please stabilize the trunk

We've had a lot of churn in all the trunks (llvm, llvm-gcc, clang) recently, and the testing buildbots have been failing repeatedly.

I spoke with Chris this AM, and he suggested we have a "stabilization day." Please avoid large, destabilizing changes for about twenty-four hours. We would like for the testing bots to begin working again.

Thanks,

stuart

OK.
I wonder if we might be able to automate the stabilization somewhat. I'm not at all sure this can be done without introducing worse problems that it solves, but here's some discussion fodder:

Have the buildbots (or, probably better, one Master Buildbot) do auto-reversion when they see a new failure. They would need to be able to detect bogus failures, such as temporary inability to connect to the svn server.

Have checkins go to a branch, and have the buildbots automove them into mainline only after passing regression checks on the branch.

If the procedures go wrong I can easily imagine the tree getting into a state where nobody knows what's in it very quickly, so we need to be careful...

I'm not too keen about seeing buildbots play with trunk :wink:

How about starting simple, and just auto-tagging builds that work?
Could be done per OS/arch, and one global tag when all buildbots pass.

It would also be useful to have a SVN pre/post-commit hook display the
number of current buildbot failures,
as a reminder that trunk is broken.

Best regards,
--Edwin

I don't think auto-reversion is ever going to be a very good idea, and
don't envy anyone trying to implement it correctly. Usually it is the
case that build breakages can be easily fixed, when not it usually the
author is most capable of reverting them safely.

An alternative approach to improving the current status is to make the
buildbots detect failures sooner. Right now the Apple bootstrap
buildbot takes two hours. This means a four hour latency between what
may be a failure and what may be a fix. A simple fix for this is to
add a new buildbot which only tests one particular Apple style build,
instead of the 6 or however many it currently builds.

- Daniel

I wonder if we might be able to automate the stabilization somewhat.
I'm not at all sure this can be done without introducing worse
problems that it solves, but here's some discussion fodder:

Have the buildbots (or, probably better, one Master Buildbot) do auto-
reversion when they see a new failure. They would need to be able to
detect bogus failures, such as temporary inability to connect to the
svn server.

Have checkins go to a branch, and have the buildbots automove them
into mainline only after passing regression checks on the branch.

If the procedures go wrong I can easily imagine the tree getting into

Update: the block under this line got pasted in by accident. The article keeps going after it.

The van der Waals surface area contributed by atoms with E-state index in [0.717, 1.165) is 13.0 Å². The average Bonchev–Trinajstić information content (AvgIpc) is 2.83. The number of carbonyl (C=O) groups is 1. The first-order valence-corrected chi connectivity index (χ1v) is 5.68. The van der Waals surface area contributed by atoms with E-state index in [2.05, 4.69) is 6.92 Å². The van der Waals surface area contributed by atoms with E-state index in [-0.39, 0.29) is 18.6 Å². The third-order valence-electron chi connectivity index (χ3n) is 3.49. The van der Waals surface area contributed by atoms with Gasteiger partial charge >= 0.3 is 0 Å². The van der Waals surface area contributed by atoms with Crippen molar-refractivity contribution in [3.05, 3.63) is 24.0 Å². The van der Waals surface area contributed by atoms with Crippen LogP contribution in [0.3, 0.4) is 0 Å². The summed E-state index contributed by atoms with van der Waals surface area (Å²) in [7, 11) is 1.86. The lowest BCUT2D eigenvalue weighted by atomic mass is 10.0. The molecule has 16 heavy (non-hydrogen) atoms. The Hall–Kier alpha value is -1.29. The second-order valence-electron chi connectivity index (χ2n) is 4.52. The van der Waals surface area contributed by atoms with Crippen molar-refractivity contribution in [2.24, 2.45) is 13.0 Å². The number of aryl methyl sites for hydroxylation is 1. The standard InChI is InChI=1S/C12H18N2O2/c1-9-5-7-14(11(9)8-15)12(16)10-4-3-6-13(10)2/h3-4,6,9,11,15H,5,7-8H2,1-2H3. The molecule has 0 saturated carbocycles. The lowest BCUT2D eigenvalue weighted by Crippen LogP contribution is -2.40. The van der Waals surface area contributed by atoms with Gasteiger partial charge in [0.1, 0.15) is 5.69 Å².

a state where nobody knows what's in it very quickly, so we need to be
careful...

I'm not too keen about seeing buildbots play with trunk :wink:

Nor am I; normally I'd be the last person to suggest something like this. But in the last few days we've seen just how bad a job humans can do...

We would need a much much more sophisticated testing system before we
can do something automated with reverting patches. One unfortunate
side-effect of auto-reverting is that it could revert one patch that
has a fix for that patch in the pipeline. Leading to unnecessary churn
by the build bots.

The core problem, in my opinion, is that people *don't* pay attention
to the build bot failure messages that come along. This is as much a
systemic problem as it is a community problem. Community in that we
need to foster the submission of well-tested patches. Systemic because
this is not how people hacking on open source projects typically
develop projects.

I like Daniel's idea of throwing more machines at the problem. It's a
brute force method, but there you go.

-bw

I wonder if we might be able to automate the stabilization somewhat.
I'm not at all sure this can be done without introducing worse
problems that it solves, but here's some discussion fodder:

Have the buildbots (or, probably better, one Master Buildbot) do
auto-
reversion when they see a new failure. They would need to be able to
detect bogus failures, such as temporary inability to connect to the
svn server.

Have checkins go to a branch, and have the buildbots automove them
into mainline only after passing regression checks on the branch.

If the procedures go wrong I can easily imagine the tree getting into
a state where nobody knows what's in it very quickly, so we need to
be
careful...

This seems like the right juncture to remind everyone of Wyland's First Law of Automation:

  Anything that can be done /for/ you, automatically,
  can be done /to/ you, automatically.

:wink:

I'm not too keen about seeing buildbots play with trunk :wink:

Nor am I; normally I'd be the last person to suggest something like
this. But in the last few days we've seen just how bad a job humans
can do...

We would need a much much more sophisticated testing system before we
can do something automated with reverting patches. One unfortunate
side-effect of auto-reverting is that it could revert one patch that
has a fix for that patch in the pipeline. Leading to unnecessary churn
by the build bots.

The core problem, in my opinion, is that people *don't* pay attention